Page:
BEAUFORT - As the year draws to a close, so does the 39-year education career of Superintendent Mat Bottoms.
The man who started teaching in the county as a band and music director will have his curtain call as the school system’s top leader Tuesday.
Most of his 61-year life has been focused on education, and it’s evident in the many lives he’s touched. A number of former students now teach in the school system, probably one of the highest compliments an educator can receive.
“I remember all of my students. To me, they are all my kids. There are many teachers that were my kids,” Mr. Bottoms said. “When I was principal at Croatan (High School), I had several teachers working for me who I had taught in school.”
For him, all aspects of education can be summarized in one word — relationships.
“When you look in a classroom, you see people. In business or in education, it is about building relationships,” he said. “When you ask teenagers to come out in July and August and sweat and work their tails off in a band camp, they won’t come back unless you have built relationships. As a principal at Croatan, it was about relationships. As superintendent, it was still about relationships.”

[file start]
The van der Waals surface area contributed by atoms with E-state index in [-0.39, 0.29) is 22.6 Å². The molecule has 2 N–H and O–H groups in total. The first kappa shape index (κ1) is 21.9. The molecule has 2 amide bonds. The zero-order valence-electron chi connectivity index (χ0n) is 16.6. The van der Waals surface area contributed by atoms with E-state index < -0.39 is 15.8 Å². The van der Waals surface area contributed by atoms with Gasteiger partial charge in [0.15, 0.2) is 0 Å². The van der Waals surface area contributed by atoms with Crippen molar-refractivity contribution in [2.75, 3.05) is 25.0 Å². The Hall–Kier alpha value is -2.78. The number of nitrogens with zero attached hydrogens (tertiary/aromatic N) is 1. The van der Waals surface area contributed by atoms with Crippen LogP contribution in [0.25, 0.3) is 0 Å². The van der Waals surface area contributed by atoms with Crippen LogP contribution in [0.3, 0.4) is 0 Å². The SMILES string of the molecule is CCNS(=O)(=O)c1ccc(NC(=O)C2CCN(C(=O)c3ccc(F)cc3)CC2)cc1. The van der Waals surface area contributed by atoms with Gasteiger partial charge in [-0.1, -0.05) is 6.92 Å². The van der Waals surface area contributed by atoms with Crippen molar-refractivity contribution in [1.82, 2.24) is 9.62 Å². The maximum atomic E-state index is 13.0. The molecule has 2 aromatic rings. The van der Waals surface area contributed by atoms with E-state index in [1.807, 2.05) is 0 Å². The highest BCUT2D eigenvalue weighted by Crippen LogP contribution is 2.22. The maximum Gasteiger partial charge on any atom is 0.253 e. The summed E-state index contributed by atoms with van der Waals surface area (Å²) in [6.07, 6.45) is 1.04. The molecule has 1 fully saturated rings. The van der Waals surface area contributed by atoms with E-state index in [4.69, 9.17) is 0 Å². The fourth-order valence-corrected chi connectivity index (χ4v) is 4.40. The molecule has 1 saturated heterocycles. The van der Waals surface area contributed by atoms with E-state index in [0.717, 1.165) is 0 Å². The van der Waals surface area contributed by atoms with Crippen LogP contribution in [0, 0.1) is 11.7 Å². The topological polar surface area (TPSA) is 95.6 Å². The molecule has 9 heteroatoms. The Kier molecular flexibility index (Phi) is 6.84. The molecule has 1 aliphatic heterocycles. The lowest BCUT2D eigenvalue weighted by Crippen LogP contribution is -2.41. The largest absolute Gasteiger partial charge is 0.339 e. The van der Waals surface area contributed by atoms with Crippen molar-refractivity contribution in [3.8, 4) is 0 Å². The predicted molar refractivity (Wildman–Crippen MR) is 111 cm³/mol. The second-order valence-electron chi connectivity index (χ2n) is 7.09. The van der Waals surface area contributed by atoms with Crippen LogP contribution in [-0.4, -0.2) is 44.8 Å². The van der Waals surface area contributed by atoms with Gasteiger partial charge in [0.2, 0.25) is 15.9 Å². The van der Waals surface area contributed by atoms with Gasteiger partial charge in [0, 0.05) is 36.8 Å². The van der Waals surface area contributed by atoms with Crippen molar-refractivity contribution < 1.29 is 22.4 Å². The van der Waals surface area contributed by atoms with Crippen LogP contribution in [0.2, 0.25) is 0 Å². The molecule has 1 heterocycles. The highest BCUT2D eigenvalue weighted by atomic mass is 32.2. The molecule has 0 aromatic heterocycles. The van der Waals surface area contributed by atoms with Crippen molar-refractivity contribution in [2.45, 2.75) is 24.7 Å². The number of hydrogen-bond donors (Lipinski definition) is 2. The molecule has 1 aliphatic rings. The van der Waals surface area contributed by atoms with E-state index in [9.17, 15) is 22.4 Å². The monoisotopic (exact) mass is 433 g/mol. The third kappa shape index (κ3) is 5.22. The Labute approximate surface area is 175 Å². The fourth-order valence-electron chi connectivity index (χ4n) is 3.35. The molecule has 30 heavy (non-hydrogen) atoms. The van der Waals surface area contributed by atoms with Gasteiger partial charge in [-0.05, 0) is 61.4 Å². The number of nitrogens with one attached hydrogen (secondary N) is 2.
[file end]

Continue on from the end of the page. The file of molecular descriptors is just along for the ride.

With that said, when asked what his favorite memory will be of his years in education, he responded, “It’s the people that I’ve met. I remember all of them, especially the kids. That’s because they touched me.”
One of the biggest tests of his relationships with employees and the community came when he was faced with $15 million in damage to school buildings following Hurricane Florence in September 2018.
He was out visiting school campuses, employees and families of students as soon as he could safely get his vehicle on the road. Thanks to his leadership and bringing in moisture remediation teams within days of the storm’s passing, the school system was able to open in 15 days, while surrounding districts were closed much longer.
More than the concern for the buildings, however, was his concern for the many employees and families who lost their homes and belongings.
When asked about his experiences during that time, he quietly responded, “I can’t talk about it. It was tough,” as his eyes filled with tears.
He praised the “outstanding” teachers, principals, central office staff and employees for helping during that tough time.
He said it’s because of them the county school system has become one of the top districts in the state.
“Everyone in this school system is focused on educating kids,” he said. “The entire system understands we are all about kids.”
It’s his deep love for students and education, along with the political climate, that helped him make the decision to retire, according to Mr. Bottoms.